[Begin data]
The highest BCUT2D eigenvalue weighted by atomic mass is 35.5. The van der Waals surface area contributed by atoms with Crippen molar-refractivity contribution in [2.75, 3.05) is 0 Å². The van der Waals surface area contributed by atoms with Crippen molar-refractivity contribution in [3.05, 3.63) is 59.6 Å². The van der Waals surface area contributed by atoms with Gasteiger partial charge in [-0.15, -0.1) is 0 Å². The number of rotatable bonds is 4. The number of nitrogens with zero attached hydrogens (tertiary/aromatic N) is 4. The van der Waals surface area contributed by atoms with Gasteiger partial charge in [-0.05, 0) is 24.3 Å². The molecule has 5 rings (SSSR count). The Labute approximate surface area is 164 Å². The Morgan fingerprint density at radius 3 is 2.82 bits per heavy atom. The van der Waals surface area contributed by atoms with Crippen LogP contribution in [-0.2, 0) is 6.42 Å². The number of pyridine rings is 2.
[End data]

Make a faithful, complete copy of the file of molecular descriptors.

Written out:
The highest BCUT2D eigenvalue weighted by atomic mass is 35.5. The van der Waals surface area contributed by atoms with Crippen molar-refractivity contribution in [2.75, 3.05) is 0 Å². The van der Waals surface area contributed by atoms with Crippen molar-refractivity contribution in [3.05, 3.63) is 59.6 Å². The van der Waals surface area contributed by atoms with Gasteiger partial charge in [-0.15, -0.1) is 0 Å². The number of rotatable bonds is 4. The number of nitrogens with zero attached hydrogens (tertiary/aromatic N) is 4. The van der Waals surface area contributed by atoms with Gasteiger partial charge in [-0.05, 0) is 24.3 Å². The molecule has 5 rings (SSSR count). The Labute approximate surface area is 164 Å². The Morgan fingerprint density at radius 3 is 2.82 bits per heavy atom. The van der Waals surface area contributed by atoms with Crippen LogP contribution in [-0.2, 0) is 6.42 Å². The number of pyridine rings is 2.